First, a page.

Dual RNAseq shows the human mucosal immunity protein, MUC13, is a hallmark of Plasmodium exoerythrocytic infection
Zou, Bing Yu
Abdel-Haleem, Alyaa M.
Winzeler, Elizabeth A
KAUST DepartmentBiological and Environmental Sciences and Engineering (BESE) Division
Computational Bioscience Research Center (CBRC)
Permanent link to this recordhttp://hdl.handle.net/10754/625854
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AbstractThe exoerythrocytic stage of Plasmodium malaria infection is a critical window for prophylactic intervention. Using a genome-wide dual RNA sequencing of flow-sorted infected and uninfected hepatoma cells we identify the human mucosal immunity gene, Mucin13 (MUC13), as strongly upregulated during Plasmodium exoerythrocytic hepatic-stage infection. We confirm that MUC13 expression is upregulated in hepatoma cell lines and primary hepatocytes. In immunofluorescence assays, host MUC13 protein expression distinguishes infected cells from adjacent uninfected cells and shows similar colocalization with parasite biomarkers such as UIS4 and HSP70. We further show that localization patterns are species independent, distinguishing both P. berghei and P. vivax infected cells, and that MUC13 can be used to identify compounds that inhibit parasite replication in hepatocytes across all Human-infecting Plasmodium species. This data presents a novel interface of host-parasite interactions in Plasmodium, in that a component of host mucosal immunity is reprogrammed to assist the progression of infection.
CitationLaMonte G, Orjuela-Sanchez P, Wang L, Li S, Swann J, et al. (2017) Dual RNAseq shows the human mucosal immunity protein, MUC13, is a hallmark of Plasmodium exoerythrocytic infection. Available: http://dx.doi.org/10.1101/183764.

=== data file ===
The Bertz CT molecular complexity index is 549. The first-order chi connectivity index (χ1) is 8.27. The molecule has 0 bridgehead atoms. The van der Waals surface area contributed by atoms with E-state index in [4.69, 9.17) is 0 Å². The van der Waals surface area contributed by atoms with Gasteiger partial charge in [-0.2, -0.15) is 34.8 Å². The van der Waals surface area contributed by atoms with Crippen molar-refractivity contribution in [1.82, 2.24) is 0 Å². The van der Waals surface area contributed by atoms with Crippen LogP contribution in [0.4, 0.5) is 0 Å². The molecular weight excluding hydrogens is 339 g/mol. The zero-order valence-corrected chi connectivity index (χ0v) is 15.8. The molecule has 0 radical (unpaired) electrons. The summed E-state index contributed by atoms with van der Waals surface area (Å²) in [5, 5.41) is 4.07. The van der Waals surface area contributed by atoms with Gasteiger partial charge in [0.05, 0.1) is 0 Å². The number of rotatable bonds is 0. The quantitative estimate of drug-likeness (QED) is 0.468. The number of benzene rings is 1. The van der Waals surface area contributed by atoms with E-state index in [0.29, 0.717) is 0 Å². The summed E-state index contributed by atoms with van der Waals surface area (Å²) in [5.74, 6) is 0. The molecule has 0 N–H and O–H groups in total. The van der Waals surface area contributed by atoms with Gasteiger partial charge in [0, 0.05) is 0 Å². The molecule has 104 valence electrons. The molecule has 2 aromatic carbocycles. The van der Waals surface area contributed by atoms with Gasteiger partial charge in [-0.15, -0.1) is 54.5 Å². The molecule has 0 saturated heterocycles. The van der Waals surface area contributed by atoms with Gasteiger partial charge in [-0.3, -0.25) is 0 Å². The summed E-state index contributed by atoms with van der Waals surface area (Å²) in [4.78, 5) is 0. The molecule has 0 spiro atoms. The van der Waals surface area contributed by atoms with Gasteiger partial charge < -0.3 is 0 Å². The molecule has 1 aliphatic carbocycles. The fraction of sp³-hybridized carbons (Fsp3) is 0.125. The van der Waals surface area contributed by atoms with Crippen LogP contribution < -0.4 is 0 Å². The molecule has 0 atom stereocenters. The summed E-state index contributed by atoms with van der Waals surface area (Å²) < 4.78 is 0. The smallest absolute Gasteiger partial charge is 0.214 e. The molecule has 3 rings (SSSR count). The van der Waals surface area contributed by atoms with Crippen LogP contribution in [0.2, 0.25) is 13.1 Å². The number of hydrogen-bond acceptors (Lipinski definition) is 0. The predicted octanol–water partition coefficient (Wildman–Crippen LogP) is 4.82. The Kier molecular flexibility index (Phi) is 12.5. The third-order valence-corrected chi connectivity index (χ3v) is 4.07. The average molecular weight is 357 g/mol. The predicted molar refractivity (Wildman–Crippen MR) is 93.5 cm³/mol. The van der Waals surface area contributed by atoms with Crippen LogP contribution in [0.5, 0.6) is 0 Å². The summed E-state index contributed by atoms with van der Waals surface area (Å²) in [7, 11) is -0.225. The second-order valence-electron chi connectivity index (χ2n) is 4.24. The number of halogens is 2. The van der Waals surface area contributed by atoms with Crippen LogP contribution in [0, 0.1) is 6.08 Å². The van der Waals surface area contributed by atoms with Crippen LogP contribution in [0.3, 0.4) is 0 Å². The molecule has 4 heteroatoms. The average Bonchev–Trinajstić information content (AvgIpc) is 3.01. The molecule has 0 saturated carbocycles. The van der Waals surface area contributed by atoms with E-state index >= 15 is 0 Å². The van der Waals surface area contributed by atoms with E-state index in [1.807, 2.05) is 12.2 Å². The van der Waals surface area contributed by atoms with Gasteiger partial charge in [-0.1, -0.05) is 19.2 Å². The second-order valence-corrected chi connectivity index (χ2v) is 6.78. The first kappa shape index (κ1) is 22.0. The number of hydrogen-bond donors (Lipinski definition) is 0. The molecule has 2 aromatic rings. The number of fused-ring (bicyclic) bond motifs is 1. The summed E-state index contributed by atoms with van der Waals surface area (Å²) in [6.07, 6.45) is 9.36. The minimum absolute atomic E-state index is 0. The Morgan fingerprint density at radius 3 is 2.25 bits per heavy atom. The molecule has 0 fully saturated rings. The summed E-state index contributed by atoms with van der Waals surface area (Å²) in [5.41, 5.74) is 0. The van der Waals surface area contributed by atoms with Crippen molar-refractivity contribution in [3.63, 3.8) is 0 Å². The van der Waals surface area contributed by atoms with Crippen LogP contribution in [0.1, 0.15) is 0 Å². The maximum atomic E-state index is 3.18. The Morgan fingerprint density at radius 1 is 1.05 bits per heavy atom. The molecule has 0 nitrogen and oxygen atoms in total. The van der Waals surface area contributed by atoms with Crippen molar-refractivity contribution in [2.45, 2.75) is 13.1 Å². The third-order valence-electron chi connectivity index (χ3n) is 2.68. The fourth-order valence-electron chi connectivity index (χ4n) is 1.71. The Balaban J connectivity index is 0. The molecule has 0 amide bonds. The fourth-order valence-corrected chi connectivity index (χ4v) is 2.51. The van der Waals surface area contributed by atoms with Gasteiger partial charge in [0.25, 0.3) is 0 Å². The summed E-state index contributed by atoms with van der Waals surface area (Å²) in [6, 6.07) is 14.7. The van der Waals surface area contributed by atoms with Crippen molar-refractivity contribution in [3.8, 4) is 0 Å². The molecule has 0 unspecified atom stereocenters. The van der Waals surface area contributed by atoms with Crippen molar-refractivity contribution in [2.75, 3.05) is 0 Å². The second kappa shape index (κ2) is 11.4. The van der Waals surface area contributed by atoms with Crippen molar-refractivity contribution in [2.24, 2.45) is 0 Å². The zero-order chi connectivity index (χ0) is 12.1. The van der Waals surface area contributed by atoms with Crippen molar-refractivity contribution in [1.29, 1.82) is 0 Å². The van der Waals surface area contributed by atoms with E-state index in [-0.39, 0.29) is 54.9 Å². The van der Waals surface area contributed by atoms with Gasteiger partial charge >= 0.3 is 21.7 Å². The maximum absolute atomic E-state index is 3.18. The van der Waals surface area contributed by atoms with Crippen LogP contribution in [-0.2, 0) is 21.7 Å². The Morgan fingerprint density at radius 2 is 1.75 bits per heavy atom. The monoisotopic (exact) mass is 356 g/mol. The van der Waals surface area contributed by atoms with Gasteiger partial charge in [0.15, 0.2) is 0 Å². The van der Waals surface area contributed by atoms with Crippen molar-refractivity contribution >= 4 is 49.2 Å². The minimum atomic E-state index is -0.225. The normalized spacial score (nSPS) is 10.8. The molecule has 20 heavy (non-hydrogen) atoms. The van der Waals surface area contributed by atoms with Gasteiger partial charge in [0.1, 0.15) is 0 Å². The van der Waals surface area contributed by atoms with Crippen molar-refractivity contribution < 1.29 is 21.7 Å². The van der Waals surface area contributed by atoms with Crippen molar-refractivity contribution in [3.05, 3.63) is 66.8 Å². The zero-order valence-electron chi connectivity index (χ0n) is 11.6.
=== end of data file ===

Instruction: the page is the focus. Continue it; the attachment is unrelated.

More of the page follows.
SponsorsWe thank the members of the Winzeler and Lewis labs for advice and critical reading of the manuscript. In addition, we thank Medicines for Malaria Venture for all of their support of the insectary in Peru. We would also like to thank the UCSD Institute for Genomic Medicine Sequencing Core Facility and the UCSD Human Embryonic Stem Cell Flow Cytometry Core Facility for their technical support. G.L. is supported by an A.P. Giannini Post-Doctoral Fellowship. E.A.W. is supported by grants from the NIH (5R01AI090141 and R01AI103058). N.E.L. and S.L received funding from the NIGMS (R35 GM119850) and the Novo Nordisk Foundation through the Center for Biosustainability at the Technical University of Denmark (NNF10CC1016517). The P. vivax work was supported by grants to J.M.V from the NIH (D43TW007120 and U19AI089681). A.N.C received support from a NIH T32 AI 007036 training grant.
PublisherCold Spring Harbor Laboratory